On our second day in beautiful San Gerardo de Dota, we showed our new friends Chris and Allie the spot where we saw the quetzals the previous morning. We met them the night before over dinner. Chris had just landed in San Jose that day and Allie, who had just finished traveling for two weeks with her sister, whisked him down to this little town. They are not bird nerds but were ready to see quetzals, and we were happy to help. Sure enough, by 7am we saw three more were feeding in the wild avocado trees along the road.
We had planned to hike the trails close to our cabin but given the sunny weather and gorgeous blue sky, we made a last minute decision to head another 5km down the valley to the waterfalls of the Rio Savegre.
We birded along the road and stopped for breakfast at a small restaurant where we were the only patrons. Over gallo pinto and eggs, we watched Magnificent hummingbirds (the largest in the valley) and Volcano hummingbirds (the smallest in the valley) as well as yellow-thighed finches feeding in the vegetation surrounding the deck just outside the restaurant.
Properly fueled for a big day ahead (14 kilometers and 2,000 feet elevation loss-then-gain), we headed down the road to the trailhead. The trail to the waterfalls starts off as a wide gravel road, crossing over the Rio Savegre.
The road allows vehicles to access the trout farm that lies along the river and supplies about 1,000kg (over 2,000 pounds) of fish to the Pali grocery chain (owned by Wal-Mart) every week. Just past the fish farm the forest opens up, providing views of the river and the giant rocks that tumbled down the steep valley eons before.
Back in the primary (old growth) forest again, dozens of birds flew back and forth across the trail, some stopping to feed in the shrubs adjacent to the trail. Black-cheeked warblers and Collared redstarts flitted in and out of the dense vegetation just a few feet (and sometimes inches) from us. We stopped to watch two redstarts bathe in a small stream that crossed over the trail.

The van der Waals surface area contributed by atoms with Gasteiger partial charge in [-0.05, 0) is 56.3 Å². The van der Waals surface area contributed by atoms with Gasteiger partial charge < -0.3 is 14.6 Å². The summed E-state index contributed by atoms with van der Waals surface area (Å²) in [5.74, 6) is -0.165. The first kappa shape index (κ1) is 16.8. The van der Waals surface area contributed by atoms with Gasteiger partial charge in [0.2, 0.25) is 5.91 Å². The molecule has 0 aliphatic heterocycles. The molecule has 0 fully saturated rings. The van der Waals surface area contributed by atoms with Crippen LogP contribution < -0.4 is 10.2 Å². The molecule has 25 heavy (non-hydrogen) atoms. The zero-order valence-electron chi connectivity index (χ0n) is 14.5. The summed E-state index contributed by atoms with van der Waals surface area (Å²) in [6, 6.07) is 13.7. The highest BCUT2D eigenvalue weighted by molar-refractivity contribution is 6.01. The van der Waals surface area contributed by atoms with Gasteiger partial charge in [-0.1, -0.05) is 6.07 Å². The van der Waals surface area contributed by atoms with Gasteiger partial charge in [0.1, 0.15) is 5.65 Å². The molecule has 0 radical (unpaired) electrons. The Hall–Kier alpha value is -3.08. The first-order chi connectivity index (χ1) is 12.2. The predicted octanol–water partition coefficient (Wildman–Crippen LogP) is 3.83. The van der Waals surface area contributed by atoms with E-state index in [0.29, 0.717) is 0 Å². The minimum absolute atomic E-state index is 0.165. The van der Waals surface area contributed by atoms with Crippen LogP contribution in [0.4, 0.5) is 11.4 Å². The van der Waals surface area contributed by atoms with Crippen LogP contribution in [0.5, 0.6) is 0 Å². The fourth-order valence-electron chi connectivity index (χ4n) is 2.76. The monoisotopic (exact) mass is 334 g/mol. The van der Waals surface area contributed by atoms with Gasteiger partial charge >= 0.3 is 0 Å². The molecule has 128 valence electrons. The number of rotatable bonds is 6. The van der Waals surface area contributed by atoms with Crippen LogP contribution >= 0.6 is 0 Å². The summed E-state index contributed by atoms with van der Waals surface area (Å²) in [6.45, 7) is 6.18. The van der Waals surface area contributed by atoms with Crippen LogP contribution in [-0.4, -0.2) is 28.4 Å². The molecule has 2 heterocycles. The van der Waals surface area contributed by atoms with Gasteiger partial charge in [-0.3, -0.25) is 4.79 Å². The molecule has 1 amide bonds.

After about 1km, the trail crosses the river on a small bridge over the first waterfall.
We hiked through more primary cloud forest with squat palms and towering oaks lining the trail.
At one point, we looked down and noticed some familiar fungus on the side of the trail. Here at 6,000 feet was a small patch of golden chanterelles! We resisted the urge to pick them and continued on.
Then things got interesting. The trail becomes a series of elevated metal boardwalks, ropes, stairs, suspension bridges and tree roots, that help you to navigate the last kilometer to the second waterfall.
After climbing down the last three steep stairways, none of which had all their steps intact, you reach a few large boulders and the final rope assisted descent to the viewpoint.
And it is truly a breathtaking view.
The waterfall is a classic 60-foot cascade over a cliff and into a large pool below, but there’s a twist. A large boulder wedged between the cliff and the channel creates a cave of sorts, where you can see water dropping into the darkness behind it. Large vines descend from the forest canopy covered in dainty ferns. A refreshing mist off the falls coated the rocks, leaves, trees and our skin.
The hike back was arduous as we made our way up the road to our cabin. But along the way we were treated to a final quetzal sighting, a vibrant male just 20 or so feet off the road, preening.
Our final day we stayed close to home, hiking the trails in the primary oak forest around Miriam’s and the nearby trails at Las Cataratas. Unfortunately we also spent much of day looking and feeling like drowned rats after the sky opened up not once, but twice, unexpectedly in the midst of our hikes. We abandoned our second hike after walking across a huge slippery log to a small waterfall dodging the new rain fed stream channels that crisscrossed the trail.
But our frustration with the weather was nothing a hot shower couldn’t fix and the rain dampened neither our spirits nor our love for San Gerardo de Dota.
New San Gerardo de Dota birds: sooty capped bush tanager, large footed finch, acorn woodpecker, black billed nightengale thrush, white throated mountain gem, volcano hummingbird, violet green ear, collared trogan, fiery throated hummingbird, long-tailed silky flycatcher, slaty flower piercer, spotted crested woodcreeper, flame-colored tanager, ruddy capped nightengale thrush, collared redstart, dark peewee, yellow bellied siskin, yellow thighed finch, blue hooded euphonia, flame throated warbler, band tailed pigeon, striped tailed hummingbird, silver throated tanager, yellow winged vireo, mountain eleania, torrent tyrranulet, magnificent hummingbird, green crowned brilliant, black thighed grosbeak, black cheeked warbler, ruddy pigeon, black capped flycatcher, ruddy treerunner, grey breasted wood wren, hairy woodpecker, spotted wood quail